It’s been several months now since I announced I was running for president. In that time, I’ve had the chance to talk with Americans all across this country…

I have made a solemn pledge that I will sign a universal health care bill into law by the end of my first term as president that will cover every American and cut the cost of a typical family’s premiums by up to $2500 a year. That’s not simply a matter of policy or ideology – it’s a moral commitment.

The IRS is now investigating whether that violated the guidelines for churches. This may or may not have been spurred by a complaint from UCCtruths, which seems to be the UCC’s version of a heretical splinter group–they think the denomination is too liberal. [I can’t tell whether the IRS ever says what prompts investigations.] Here‘s the IRS letter to the UCC–unfortunately, I can’t find the questions they attached, so I don’t actually know what the specific violations they’re investigating.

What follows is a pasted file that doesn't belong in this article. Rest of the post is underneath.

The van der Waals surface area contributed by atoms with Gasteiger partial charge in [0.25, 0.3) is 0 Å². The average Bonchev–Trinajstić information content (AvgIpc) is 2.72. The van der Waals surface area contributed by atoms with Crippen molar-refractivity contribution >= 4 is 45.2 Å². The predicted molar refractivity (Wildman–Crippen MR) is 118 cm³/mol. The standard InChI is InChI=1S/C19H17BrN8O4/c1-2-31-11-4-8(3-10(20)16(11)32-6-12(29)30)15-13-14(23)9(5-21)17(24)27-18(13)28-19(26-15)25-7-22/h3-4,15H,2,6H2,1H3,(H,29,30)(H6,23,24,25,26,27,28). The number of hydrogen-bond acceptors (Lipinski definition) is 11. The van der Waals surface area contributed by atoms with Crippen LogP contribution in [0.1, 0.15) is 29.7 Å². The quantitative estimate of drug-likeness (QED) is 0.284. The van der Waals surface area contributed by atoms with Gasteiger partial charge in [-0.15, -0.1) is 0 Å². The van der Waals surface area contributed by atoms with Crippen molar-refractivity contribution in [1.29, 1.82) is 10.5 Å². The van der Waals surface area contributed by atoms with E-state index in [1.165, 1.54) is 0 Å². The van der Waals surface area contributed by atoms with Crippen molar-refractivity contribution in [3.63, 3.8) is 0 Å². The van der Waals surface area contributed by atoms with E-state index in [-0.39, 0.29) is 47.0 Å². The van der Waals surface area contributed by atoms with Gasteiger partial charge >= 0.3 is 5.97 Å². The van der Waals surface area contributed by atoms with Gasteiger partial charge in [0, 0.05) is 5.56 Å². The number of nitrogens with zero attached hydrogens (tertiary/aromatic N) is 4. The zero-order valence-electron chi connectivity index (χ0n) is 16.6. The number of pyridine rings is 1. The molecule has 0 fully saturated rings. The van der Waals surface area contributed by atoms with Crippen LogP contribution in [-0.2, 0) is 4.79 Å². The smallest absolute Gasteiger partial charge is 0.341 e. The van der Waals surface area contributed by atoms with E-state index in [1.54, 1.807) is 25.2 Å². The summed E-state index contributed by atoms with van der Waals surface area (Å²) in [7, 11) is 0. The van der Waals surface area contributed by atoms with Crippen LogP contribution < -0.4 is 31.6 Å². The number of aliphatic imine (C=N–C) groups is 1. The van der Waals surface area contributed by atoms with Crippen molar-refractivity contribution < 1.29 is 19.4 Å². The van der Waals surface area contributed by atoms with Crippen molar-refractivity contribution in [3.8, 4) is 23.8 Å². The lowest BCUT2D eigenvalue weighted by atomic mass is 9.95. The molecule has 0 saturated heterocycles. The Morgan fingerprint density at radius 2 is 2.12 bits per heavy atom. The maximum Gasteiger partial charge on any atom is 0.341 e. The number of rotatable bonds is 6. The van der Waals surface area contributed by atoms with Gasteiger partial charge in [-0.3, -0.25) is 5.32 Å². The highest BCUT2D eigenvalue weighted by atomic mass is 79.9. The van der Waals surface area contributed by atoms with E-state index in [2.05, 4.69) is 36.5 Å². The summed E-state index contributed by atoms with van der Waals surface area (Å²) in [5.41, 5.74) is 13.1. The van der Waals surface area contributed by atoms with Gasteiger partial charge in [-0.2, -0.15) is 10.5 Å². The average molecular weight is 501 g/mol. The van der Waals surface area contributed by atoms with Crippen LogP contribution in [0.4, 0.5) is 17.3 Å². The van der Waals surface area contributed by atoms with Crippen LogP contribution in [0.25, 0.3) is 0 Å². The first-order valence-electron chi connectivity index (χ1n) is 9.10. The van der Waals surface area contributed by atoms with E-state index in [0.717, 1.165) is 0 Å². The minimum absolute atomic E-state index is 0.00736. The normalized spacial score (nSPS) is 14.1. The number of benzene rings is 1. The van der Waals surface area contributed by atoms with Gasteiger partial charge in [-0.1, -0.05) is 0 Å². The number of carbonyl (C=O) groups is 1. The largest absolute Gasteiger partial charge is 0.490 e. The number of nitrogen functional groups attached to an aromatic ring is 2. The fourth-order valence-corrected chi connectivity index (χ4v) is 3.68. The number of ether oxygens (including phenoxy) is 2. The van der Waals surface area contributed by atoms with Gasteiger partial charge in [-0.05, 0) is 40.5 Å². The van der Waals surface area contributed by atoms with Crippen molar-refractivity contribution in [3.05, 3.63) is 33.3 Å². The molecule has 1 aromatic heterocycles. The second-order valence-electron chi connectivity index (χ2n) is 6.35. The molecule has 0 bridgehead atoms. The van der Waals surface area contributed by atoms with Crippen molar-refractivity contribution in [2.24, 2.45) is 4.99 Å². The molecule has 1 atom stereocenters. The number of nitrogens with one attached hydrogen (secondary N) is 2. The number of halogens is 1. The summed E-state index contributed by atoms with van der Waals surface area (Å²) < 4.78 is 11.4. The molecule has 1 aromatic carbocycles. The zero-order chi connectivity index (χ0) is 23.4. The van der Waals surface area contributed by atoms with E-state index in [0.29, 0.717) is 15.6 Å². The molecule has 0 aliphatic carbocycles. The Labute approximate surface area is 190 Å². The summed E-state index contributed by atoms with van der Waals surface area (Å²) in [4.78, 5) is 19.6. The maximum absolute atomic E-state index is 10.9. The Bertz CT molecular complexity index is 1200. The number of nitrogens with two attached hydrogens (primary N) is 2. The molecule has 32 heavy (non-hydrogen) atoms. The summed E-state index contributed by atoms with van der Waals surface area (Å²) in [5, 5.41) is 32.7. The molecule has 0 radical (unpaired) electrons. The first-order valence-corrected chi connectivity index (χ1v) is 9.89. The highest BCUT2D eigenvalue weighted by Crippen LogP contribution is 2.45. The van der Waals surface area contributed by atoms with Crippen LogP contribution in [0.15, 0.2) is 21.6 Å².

As far as I can tell (not having been there, and not being a lawyer), the UCC certainly didn’t endorse Obama or otherwise support it (although I’m sure that most of the UCC’s leadership does in fact support him). The problems are with Obama himself, and those two little references to his candidacy, which looks to me like a clear violation of the IRS guidelines (see page 9). It seems silly that the whole thing could have been avoiding with 10 seconds’ thought and a red pen.

What I don’t know is what the IRS typically does and doesn’t bother with in practice. Presidential candidates are forever campaigning in churches, whether they call it that or not. I can’t believe that none of them have never let the word “candidate” slip out before.